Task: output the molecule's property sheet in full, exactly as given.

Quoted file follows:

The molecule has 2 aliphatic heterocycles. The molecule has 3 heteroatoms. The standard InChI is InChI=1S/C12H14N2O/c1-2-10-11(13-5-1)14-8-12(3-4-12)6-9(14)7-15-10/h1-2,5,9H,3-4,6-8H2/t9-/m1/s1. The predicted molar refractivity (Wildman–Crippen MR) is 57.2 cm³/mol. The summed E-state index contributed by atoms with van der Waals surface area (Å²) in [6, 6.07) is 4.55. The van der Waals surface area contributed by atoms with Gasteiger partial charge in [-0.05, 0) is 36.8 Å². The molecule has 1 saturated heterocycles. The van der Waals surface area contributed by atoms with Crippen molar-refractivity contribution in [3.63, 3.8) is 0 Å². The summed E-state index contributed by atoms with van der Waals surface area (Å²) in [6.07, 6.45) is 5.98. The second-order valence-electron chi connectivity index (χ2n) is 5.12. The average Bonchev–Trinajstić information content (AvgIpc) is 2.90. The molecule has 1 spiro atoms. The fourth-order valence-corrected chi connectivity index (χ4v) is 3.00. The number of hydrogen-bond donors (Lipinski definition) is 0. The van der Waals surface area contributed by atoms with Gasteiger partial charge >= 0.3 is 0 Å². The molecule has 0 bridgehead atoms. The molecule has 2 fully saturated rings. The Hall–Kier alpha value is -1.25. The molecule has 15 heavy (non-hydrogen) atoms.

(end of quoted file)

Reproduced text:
The molecule has 2 aliphatic heterocycles. The molecule has 3 heteroatoms. The standard InChI is InChI=1S/C12H14N2O/c1-2-10-11(13-5-1)14-8-12(3-4-12)6-9(14)7-15-10/h1-2,5,9H,3-4,6-8H2/t9-/m1/s1. The predicted molar refractivity (Wildman–Crippen MR) is 57.2 cm³/mol. The summed E-state index contributed by atoms with van der Waals surface area (Å²) in [6, 6.07) is 4.55. The van der Waals surface area contributed by atoms with Gasteiger partial charge in [-0.05, 0) is 36.8 Å². The molecule has 1 saturated heterocycles. The van der Waals surface area contributed by atoms with Crippen molar-refractivity contribution in [3.63, 3.8) is 0 Å². The summed E-state index contributed by atoms with van der Waals surface area (Å²) in [6.07, 6.45) is 5.98. The second-order valence-electron chi connectivity index (χ2n) is 5.12. The average Bonchev–Trinajstić information content (AvgIpc) is 2.90. The molecule has 1 spiro atoms. The fourth-order valence-corrected chi connectivity index (χ4v) is 3.00. The number of hydrogen-bond donors (Lipinski definition) is 0. The van der Waals surface area contributed by atoms with Gasteiger partial charge >= 0.3 is 0 Å². The molecule has 0 bridgehead atoms. The molecule has 2 fully saturated rings. The Hall–Kier alpha value is -1.25. The molecule has 15 heavy (non-hydrogen) atoms.